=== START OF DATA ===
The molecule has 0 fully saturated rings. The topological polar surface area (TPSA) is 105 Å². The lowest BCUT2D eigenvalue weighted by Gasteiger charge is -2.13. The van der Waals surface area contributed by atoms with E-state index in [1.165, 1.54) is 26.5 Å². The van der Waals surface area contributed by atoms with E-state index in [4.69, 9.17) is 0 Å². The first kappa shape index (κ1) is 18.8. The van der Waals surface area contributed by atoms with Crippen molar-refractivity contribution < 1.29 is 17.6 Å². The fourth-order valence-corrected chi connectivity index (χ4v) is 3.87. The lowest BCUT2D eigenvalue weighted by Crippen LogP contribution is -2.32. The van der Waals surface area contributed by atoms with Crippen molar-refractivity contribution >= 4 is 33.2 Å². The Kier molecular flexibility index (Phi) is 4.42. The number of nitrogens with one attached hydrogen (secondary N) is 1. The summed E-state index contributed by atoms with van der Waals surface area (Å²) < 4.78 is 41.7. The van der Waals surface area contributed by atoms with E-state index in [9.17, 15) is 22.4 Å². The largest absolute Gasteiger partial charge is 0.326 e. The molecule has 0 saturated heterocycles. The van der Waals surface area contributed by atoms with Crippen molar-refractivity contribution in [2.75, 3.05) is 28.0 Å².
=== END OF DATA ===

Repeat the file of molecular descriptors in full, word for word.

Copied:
The molecule has 0 fully saturated rings. The topological polar surface area (TPSA) is 105 Å². The lowest BCUT2D eigenvalue weighted by Gasteiger charge is -2.13. The van der Waals surface area contributed by atoms with E-state index in [1.165, 1.54) is 26.5 Å². The van der Waals surface area contributed by atoms with E-state index in [4.69, 9.17) is 0 Å². The first kappa shape index (κ1) is 18.8. The van der Waals surface area contributed by atoms with Crippen molar-refractivity contribution < 1.29 is 17.6 Å². The fourth-order valence-corrected chi connectivity index (χ4v) is 3.87. The lowest BCUT2D eigenvalue weighted by Crippen LogP contribution is -2.32. The van der Waals surface area contributed by atoms with Crippen molar-refractivity contribution >= 4 is 33.2 Å². The Kier molecular flexibility index (Phi) is 4.42. The number of nitrogens with one attached hydrogen (secondary N) is 1. The summed E-state index contributed by atoms with van der Waals surface area (Å²) < 4.78 is 41.7. The van der Waals surface area contributed by atoms with E-state index in [9.17, 15) is 22.4 Å². The largest absolute Gasteiger partial charge is 0.326 e. The molecule has 0 saturated heterocycles. The van der Waals surface area contributed by atoms with Crippen molar-refractivity contribution in [2.75, 3.05) is 28.0 Å².